Despite the wide international agreement that global climate change is the biggest global, the research conducted by a research institution based in London, UK revealed quite striking findings about the activities of the fossil energy industry against the fight against climate change. According to this research, the five largest publicly traded oil and natural gas companies, Exxon Mobil, BP, Dutch Shell, Chevron, and Total, have provided misleading information and manipulated perception of climate change within the three years following the Paris Climate Agreement in 2015. It is revealed that they have spent a billion dollars for lobbying activities. Recently, BP Turkey cooperated with a charity and announced that they have donated one million Turkish liras to “heal the wounds of forest fires”. This amount is not even a scrap of the budget they have spent to manipulate scientific facts about climate change while peoples, individuals, communities, and environmental organizations all over the world are opening liability lawsuits against oil companies for their responsibility in climate crisis. These companies will pay for the damage they have caused. However, this payment will be on the scale required by climate justice, not on the scale of what showcase campaigns or ostensible budgets deem adequate.

We have encountered different versions of climate crisis denial during the fires went on for days in Mediterranean region of Turkey. Instead of big oil industry, on the side of deniers were companies that destroyed nature by their aggressive investment and development projects in the past years but now donating saplings; bot accounts on social media, opportunistically piggybacking on racist attacks to identify the arsonists responsible for the fires just by sitting in front of their computers; and people united on the grounds of charity who focused on sapling donations before the fires were put out.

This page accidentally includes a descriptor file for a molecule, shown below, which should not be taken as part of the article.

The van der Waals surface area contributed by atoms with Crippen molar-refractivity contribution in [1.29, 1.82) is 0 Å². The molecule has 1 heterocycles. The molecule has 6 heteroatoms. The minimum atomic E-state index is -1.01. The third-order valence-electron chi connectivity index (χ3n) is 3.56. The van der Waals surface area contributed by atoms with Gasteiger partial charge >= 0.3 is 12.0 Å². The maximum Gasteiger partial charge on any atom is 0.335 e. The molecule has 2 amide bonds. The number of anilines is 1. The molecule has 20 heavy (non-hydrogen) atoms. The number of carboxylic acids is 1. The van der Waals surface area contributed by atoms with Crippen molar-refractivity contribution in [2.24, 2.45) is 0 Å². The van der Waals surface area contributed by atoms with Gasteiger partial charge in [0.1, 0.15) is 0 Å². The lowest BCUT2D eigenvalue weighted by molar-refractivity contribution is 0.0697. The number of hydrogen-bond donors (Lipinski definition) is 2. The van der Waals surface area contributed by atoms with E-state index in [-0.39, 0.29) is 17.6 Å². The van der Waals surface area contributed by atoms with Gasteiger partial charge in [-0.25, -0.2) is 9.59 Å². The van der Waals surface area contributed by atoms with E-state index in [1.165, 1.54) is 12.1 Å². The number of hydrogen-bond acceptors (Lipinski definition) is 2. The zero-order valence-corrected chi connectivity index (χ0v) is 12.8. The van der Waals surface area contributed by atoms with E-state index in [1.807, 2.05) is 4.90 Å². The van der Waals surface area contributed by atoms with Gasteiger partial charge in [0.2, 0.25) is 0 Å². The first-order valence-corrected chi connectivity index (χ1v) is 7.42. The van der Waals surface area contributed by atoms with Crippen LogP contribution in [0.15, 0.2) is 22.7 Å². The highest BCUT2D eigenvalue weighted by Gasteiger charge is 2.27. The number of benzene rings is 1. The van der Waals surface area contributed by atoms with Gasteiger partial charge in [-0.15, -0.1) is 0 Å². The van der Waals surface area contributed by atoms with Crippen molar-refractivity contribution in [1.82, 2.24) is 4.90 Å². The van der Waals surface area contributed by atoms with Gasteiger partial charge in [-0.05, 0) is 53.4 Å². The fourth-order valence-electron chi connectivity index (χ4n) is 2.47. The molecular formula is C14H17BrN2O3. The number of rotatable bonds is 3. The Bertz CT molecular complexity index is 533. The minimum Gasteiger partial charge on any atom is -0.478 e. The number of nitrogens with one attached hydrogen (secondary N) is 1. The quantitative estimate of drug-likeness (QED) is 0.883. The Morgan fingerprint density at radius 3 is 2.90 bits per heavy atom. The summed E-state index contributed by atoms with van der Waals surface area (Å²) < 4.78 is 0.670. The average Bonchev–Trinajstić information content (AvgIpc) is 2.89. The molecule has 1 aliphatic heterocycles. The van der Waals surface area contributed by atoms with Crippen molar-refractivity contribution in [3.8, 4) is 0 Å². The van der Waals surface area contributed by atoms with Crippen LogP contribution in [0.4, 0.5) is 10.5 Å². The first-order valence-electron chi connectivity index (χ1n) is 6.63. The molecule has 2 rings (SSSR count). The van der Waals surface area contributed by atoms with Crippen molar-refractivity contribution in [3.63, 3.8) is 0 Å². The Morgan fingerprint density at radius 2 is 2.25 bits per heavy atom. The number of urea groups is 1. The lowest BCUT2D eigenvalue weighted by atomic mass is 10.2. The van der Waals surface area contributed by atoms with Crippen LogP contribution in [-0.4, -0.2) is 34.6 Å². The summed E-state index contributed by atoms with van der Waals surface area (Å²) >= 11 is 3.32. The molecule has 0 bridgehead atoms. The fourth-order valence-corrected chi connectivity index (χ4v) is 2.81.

Although the action plan against climate change has been around for decades now, companies and states have not acted on it since they feel that their share of profit, place in the competition, and economic powers are threatened. In Turkey, people were on watch on site and on Twitter as the fires came closer to outdated thermal power plants. People saw sapling donations and condolences messages from companies known for projects destroying the environment. Questioning why there were no firefighter planes was censored.